Jan 28, 2020

Martin Shkreli sued again for allegedly violating antitrust law

Photo: Drew Angerer/Getty Images

Federal officials and New York state have sued Martin Shkreli for allegedly violating antitrust law when he raised the price of Daraprim by 4,000%, Bloomberg reports. Shkreli is already in prison on a separate charge.

Why it matters: Shkreli and Vyera Pharmaceuticals, formerly Turing Pharmaceuticals, became the face of out-of-control drug pricing. The lawsuit suggests that such behavior could have been illegal.

Details: The massive Daraprim price hike came in 2015, after Shkreli acquired the drug.

  • The Federal Trade Commission and New York say that he also blocked generic competitors through contractual restrictions.

The other side: "Mr. Shkreli looks forward to defeating this baseless and unprecedented attempt by the FTC to sue an individual for monopolizing a market," Benjamin Brafman, Shkreli’s lawyer, said in a statement.

Go deeper: Martin Shkreli runs his company from prison

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FTC reviewing a decade of Big Tech acquisitions

Statue outside FTC headquarters in Washington. Photo: Chris Maddaloni/Roll Call/Getty Images

The Federal Trade Commission announced Tuesday it is investigating acquisitions made by Amazon, Facebook, Apple, Microsoft, and Alphabet/Google from 2010 on.

Why it matters: As pressure mounts to regulate Big Tech companies as monopolies, the FTC is one of two arms of the federal government empowered to enforce antitrust law, along with the Justice Department.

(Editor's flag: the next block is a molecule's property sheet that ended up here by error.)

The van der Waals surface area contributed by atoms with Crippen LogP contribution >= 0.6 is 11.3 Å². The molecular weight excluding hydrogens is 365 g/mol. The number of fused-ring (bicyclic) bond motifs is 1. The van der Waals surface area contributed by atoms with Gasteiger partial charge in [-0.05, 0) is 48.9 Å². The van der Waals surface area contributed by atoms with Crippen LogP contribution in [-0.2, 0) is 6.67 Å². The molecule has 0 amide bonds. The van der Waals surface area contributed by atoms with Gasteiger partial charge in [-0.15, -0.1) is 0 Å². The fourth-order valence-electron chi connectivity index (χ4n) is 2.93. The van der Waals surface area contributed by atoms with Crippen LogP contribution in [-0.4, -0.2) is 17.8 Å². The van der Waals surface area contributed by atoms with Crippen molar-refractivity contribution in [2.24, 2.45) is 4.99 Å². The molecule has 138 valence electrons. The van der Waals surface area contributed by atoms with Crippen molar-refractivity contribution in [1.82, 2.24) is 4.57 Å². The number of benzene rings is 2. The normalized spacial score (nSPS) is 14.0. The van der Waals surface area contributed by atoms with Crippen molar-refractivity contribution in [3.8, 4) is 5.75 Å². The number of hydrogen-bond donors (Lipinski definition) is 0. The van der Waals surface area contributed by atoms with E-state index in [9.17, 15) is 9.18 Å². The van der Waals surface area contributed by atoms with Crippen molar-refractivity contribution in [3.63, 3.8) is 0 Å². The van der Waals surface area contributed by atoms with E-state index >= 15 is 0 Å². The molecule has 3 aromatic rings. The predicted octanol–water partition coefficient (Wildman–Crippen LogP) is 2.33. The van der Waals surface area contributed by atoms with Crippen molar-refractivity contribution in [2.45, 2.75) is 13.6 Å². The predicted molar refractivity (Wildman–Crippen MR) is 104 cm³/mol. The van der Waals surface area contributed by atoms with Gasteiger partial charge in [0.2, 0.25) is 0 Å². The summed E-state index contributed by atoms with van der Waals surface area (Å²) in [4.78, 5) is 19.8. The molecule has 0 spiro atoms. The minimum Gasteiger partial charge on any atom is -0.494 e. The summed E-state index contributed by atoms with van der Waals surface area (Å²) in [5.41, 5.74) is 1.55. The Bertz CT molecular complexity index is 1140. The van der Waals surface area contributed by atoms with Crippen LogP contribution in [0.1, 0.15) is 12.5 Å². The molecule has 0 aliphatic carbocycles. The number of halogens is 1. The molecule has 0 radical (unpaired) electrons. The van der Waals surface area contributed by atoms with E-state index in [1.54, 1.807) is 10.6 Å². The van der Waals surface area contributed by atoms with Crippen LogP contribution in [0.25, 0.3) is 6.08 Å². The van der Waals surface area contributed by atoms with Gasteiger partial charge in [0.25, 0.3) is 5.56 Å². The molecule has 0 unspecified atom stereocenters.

Why Biogen's generic drug patent win matters

Mylan is itching to make a generic version of Biogen's popular multiple sclerosis drug Tecfidera, but that won't be happening for a while now that federal patent reviewers turned down Mylan's patent challenge.

The big picture: The victory for Biogen not only secures several more years of monopoly pricing for the company — Biogen has a history of raising Tecfidera's list price by at least 5% per year — but also likely will create a higher baseline price for when Tecfidera generics finally come out.

Go deeperArrowFeb 10, 2020 - Health

Big Pharma's bottom line is leaving the world vulnerable to pandemics

Illustration: Lazaro Gamio/Axios

Drug companies don't have much financial incentive to invest research and development dollars into new vaccines and antibiotics, leaving the world vulnerable to future pandemics.

Between the lines: The best-case scenario for these kinds of drugs is that they're lightly or never used. That doesn't sound very good to companies when their R&D dollars could alternatively go to diseases like cancer, which are much more likely to turn a sizable profit.

Go deeperArrowJan 24, 2020